P5 – It all adds up.

(Cost of electricity)

The electricity we use in our homes is generated in a power station. This energy is then transferred from the power station to our home through the wires and cables of the National Grid. When a current flows through a wire some energy is lost as heat. The higher the current, the more heat is lost. To reduce these losses, the National Grid transmits electricity at a low current. This needs a high voltage.

So step-up transformers are used at power stations to produce the very high voltages needed to transmit electricity through the National Grid power lines. These high voltages are too dangerous to use in the home, so step-down transformers are used locally to reduce the voltage to safe levels. The voltage of household electricity is about 230V.

How much electrical energy an appliance transfers depend on: • How long the appliance is switched on; • How fast the appliance transfers energy (its power). The power of an appliance is measured in watts (W) or kilowatts (1kW = 1000W).

The total amount of energy transferred by an electrical Time fan has been on for = 120 secs device can also be calculated as follows: Power of fan = 15 W energy transferred = power X time (joule, J) (watt, W) (second, s) = 15 x 120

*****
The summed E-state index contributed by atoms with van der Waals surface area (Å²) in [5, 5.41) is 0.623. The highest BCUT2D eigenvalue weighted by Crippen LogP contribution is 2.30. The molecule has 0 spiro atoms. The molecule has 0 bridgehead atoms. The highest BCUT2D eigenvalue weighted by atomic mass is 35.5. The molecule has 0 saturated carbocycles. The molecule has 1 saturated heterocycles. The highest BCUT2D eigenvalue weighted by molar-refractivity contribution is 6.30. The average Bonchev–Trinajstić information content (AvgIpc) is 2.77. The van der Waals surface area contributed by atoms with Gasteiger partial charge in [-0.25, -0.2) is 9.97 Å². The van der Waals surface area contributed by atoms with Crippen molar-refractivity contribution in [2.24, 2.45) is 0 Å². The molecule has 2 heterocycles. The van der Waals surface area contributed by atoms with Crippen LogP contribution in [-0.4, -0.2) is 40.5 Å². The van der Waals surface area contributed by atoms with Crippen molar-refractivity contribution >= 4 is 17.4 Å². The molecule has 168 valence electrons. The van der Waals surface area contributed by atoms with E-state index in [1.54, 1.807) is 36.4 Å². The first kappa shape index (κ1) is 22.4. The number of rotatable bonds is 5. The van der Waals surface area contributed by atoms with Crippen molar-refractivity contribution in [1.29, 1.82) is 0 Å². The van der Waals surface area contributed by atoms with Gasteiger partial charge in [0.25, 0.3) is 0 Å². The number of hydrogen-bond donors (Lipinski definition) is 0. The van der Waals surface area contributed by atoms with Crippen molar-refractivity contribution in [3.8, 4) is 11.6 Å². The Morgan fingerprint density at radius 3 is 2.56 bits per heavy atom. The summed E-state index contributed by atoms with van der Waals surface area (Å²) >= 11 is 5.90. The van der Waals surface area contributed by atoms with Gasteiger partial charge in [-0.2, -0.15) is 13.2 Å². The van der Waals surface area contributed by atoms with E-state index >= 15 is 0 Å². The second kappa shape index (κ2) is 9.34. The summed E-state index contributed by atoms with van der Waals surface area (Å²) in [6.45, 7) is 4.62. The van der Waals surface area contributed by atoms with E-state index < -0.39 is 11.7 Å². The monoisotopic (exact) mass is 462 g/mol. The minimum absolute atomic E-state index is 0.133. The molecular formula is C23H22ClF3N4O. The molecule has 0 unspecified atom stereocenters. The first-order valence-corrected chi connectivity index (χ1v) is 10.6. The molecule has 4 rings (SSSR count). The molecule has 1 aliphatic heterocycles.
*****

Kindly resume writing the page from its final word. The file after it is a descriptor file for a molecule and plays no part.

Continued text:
This is the input energy to a device when calculating energy efficiency.

Energy transferred = 1800J

But when we want to calculate the amount of energy transferred from the mains it is measured in kilowatt per hours. These are the units of energy displayed on your electrical meter. For an electrical device the kWh used can be calculated using: Energy transferred = Power X Time (kilowatt per hour, kWh) (kilowatt, kW) (hour, h)

Time toaster has been on 0.025 hours Power of toaster = 0.02kW = 0.02 x 0.025 = 0.005kWh

This allows us to calculate the cost of energy transferred: Total cost = number of kWh used X cost per kWh For example, if 5 kWh of electricity are used at a cost of 8p per unit, the total cost will be 5 × 8 = 40p. 18